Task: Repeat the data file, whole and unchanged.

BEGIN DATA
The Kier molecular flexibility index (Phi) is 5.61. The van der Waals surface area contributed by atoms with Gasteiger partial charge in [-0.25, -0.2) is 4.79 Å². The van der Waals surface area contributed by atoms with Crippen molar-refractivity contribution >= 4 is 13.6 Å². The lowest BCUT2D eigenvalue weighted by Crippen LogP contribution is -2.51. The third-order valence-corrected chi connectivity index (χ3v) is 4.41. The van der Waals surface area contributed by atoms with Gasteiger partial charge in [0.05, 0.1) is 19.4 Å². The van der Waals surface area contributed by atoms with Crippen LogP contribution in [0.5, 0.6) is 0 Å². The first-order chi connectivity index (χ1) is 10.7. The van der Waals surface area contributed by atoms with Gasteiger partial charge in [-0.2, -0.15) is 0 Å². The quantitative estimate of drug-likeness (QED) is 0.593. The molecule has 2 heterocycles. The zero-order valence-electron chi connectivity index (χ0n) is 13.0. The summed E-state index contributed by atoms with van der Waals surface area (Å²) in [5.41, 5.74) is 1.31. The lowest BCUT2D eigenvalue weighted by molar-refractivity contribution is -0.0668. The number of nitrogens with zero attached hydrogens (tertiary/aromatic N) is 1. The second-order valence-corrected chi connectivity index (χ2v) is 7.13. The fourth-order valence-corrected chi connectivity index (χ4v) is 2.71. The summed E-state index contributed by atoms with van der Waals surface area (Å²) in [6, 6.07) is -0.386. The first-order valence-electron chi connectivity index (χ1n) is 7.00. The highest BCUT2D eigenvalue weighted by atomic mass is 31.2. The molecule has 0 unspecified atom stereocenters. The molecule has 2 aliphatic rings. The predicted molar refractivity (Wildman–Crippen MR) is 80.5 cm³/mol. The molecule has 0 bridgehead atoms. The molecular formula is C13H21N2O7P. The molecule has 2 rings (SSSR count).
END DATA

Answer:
The Kier molecular flexibility index (Phi) is 5.61. The van der Waals surface area contributed by atoms with Gasteiger partial charge in [-0.25, -0.2) is 4.79 Å². The van der Waals surface area contributed by atoms with Crippen molar-refractivity contribution >= 4 is 13.6 Å². The lowest BCUT2D eigenvalue weighted by Crippen LogP contribution is -2.51. The third-order valence-corrected chi connectivity index (χ3v) is 4.41. The van der Waals surface area contributed by atoms with Gasteiger partial charge in [0.05, 0.1) is 19.4 Å². The van der Waals surface area contributed by atoms with Crippen LogP contribution in [0.5, 0.6) is 0 Å². The first-order chi connectivity index (χ1) is 10.7. The van der Waals surface area contributed by atoms with Gasteiger partial charge in [-0.2, -0.15) is 0 Å². The quantitative estimate of drug-likeness (QED) is 0.593. The molecule has 2 heterocycles. The zero-order valence-electron chi connectivity index (χ0n) is 13.0. The summed E-state index contributed by atoms with van der Waals surface area (Å²) in [5.41, 5.74) is 1.31. The lowest BCUT2D eigenvalue weighted by molar-refractivity contribution is -0.0668. The number of nitrogens with zero attached hydrogens (tertiary/aromatic N) is 1. The second-order valence-corrected chi connectivity index (χ2v) is 7.13. The fourth-order valence-corrected chi connectivity index (χ4v) is 2.71. The summed E-state index contributed by atoms with van der Waals surface area (Å²) in [6, 6.07) is -0.386. The first-order valence-electron chi connectivity index (χ1n) is 7.00. The highest BCUT2D eigenvalue weighted by atomic mass is 31.2. The molecule has 0 unspecified atom stereocenters. The molecule has 2 aliphatic rings. The predicted molar refractivity (Wildman–Crippen MR) is 80.5 cm³/mol. The molecule has 0 bridgehead atoms. The molecular formula is C13H21N2O7P. The molecule has 2 rings (SSSR count).